Higgins; the little-known hero who helped the U.S. decisively win the war!!!

A day after Japan’s surprise attack on Pearl Harbor, New Orleans-based shipbuilder Andrew Higgins filed an idea with the US Patent Office for a landing craft that could transport US soldiers from ships at sea to enemy-controlled beaches.

Two and a half years later, on the morning of June 6, 1944, the LCVPs — short for Landing Craft, Vehicle, Personnel — designed and built by Higgins’ firm were unloading wave after wave of American GIs on Normandy’s Utah Beach during the D-Day landings.

Equipped with an innovative ramp design, two .30-caliber machine guns, and room for some 36 infantrymen, “Higgins Boats” proved instrumental on D-Day. Those landings, still the largest seaborne invasion in history, were a major turning point in the war.

US troops on LCVP Higgins boat Utah Beach Normandy D-Day
US troops aboard an LCVP head to Utah Beach on June 6, 1944.

The Normandy invasion was a harrowing task of unprecedented scale.https://39045695170cb2cf4c6d936b3e9a9703.safeframe.googlesyndication.com/safeframe/1-0-40/html/container.html?n=0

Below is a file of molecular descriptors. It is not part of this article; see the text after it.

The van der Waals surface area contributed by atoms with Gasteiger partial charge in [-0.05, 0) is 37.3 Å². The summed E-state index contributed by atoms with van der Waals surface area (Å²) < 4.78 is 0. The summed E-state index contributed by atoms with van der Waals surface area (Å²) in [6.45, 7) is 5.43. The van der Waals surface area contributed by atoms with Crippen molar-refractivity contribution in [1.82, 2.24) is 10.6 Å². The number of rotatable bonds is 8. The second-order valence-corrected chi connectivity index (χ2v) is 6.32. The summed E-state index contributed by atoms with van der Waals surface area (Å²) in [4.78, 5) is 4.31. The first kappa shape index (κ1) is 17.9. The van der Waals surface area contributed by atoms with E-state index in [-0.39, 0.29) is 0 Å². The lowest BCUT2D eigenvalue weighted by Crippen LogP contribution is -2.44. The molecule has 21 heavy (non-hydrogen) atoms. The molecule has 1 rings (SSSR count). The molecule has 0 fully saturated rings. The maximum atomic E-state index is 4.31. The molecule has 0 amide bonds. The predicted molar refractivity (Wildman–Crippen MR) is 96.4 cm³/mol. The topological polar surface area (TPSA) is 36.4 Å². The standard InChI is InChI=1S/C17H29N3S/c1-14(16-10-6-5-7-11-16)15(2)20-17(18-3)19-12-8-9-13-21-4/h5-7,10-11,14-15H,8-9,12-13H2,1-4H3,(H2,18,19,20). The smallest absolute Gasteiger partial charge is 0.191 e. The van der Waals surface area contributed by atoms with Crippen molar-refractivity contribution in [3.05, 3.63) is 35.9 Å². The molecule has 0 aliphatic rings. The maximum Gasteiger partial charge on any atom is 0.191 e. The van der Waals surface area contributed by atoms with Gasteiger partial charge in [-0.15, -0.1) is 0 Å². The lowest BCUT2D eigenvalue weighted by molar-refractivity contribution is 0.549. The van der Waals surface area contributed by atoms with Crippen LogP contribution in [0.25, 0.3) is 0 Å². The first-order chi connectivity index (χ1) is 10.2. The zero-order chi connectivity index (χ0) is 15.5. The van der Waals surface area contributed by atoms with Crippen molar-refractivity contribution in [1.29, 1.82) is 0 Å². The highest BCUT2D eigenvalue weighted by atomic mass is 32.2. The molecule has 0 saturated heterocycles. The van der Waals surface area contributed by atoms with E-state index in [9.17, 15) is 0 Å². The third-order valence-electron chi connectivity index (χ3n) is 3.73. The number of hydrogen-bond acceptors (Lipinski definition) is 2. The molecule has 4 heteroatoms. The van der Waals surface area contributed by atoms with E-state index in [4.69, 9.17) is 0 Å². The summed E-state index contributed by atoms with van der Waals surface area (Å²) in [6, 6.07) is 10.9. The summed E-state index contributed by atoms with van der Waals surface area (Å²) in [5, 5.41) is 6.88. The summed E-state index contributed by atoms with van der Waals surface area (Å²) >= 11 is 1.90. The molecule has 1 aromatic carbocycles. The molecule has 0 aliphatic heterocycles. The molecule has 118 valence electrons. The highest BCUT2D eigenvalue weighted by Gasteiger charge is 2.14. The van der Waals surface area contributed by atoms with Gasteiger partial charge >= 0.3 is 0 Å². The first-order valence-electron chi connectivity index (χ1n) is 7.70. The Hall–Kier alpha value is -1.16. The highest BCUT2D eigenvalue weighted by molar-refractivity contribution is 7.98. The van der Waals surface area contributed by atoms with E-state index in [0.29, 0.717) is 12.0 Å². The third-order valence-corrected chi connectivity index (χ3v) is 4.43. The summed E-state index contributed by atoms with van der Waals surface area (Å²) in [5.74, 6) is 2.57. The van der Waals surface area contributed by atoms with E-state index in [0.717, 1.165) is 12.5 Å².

To succeed, the Allies needed the ability to put troops, vehicles, and other equipment ashore on beaches littered with fortifications and obstacles emplaced by the Nazi defenders. Higgins’ landing craft made this possible.

Gen. Dwight Eisenhower later referred to Higgins as “the man who won the war for us.” The shipbuilder’s reputation extended to Germany, where Adolf Hitler begrudgingly complimented him as “the New Noah.”

Who was Andrew Higgins?

Andrew Higgins
Andrew Higgins, center, developed several kinds of landing craft that were invaluable during World War II.